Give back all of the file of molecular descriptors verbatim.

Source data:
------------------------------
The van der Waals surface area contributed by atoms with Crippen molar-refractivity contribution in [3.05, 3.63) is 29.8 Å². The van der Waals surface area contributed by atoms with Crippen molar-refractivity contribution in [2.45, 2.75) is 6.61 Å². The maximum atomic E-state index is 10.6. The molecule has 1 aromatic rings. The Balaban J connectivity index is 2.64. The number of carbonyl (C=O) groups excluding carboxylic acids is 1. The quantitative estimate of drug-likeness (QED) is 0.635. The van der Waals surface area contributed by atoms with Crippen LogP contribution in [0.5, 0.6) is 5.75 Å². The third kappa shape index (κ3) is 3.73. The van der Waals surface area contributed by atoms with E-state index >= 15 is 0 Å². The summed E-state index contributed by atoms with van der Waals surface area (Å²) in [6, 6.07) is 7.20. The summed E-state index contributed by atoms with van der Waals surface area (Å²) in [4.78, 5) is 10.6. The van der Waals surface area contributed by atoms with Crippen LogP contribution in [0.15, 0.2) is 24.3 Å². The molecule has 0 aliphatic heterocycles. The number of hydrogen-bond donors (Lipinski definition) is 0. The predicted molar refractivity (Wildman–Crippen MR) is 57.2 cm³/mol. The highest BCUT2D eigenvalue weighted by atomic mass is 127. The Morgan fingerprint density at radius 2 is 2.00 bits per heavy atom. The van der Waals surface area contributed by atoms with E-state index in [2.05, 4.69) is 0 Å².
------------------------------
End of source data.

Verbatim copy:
The van der Waals surface area contributed by atoms with Crippen molar-refractivity contribution in [3.05, 3.63) is 29.8 Å². The van der Waals surface area contributed by atoms with Crippen molar-refractivity contribution in [2.45, 2.75) is 6.61 Å². The maximum atomic E-state index is 10.6. The molecule has 1 aromatic rings. The Balaban J connectivity index is 2.64. The number of carbonyl (C=O) groups excluding carboxylic acids is 1. The quantitative estimate of drug-likeness (QED) is 0.635. The van der Waals surface area contributed by atoms with Crippen LogP contribution in [0.5, 0.6) is 5.75 Å². The third kappa shape index (κ3) is 3.73. The van der Waals surface area contributed by atoms with E-state index >= 15 is 0 Å². The summed E-state index contributed by atoms with van der Waals surface area (Å²) in [6, 6.07) is 7.20. The summed E-state index contributed by atoms with van der Waals surface area (Å²) in [4.78, 5) is 10.6. The van der Waals surface area contributed by atoms with Crippen LogP contribution in [0.15, 0.2) is 24.3 Å². The molecule has 0 aliphatic heterocycles. The number of hydrogen-bond donors (Lipinski definition) is 0. The predicted molar refractivity (Wildman–Crippen MR) is 57.2 cm³/mol. The highest BCUT2D eigenvalue weighted by atomic mass is 127. The Morgan fingerprint density at radius 2 is 2.00 bits per heavy atom. The van der Waals surface area contributed by atoms with E-state index in [2.05, 4.69) is 0 Å².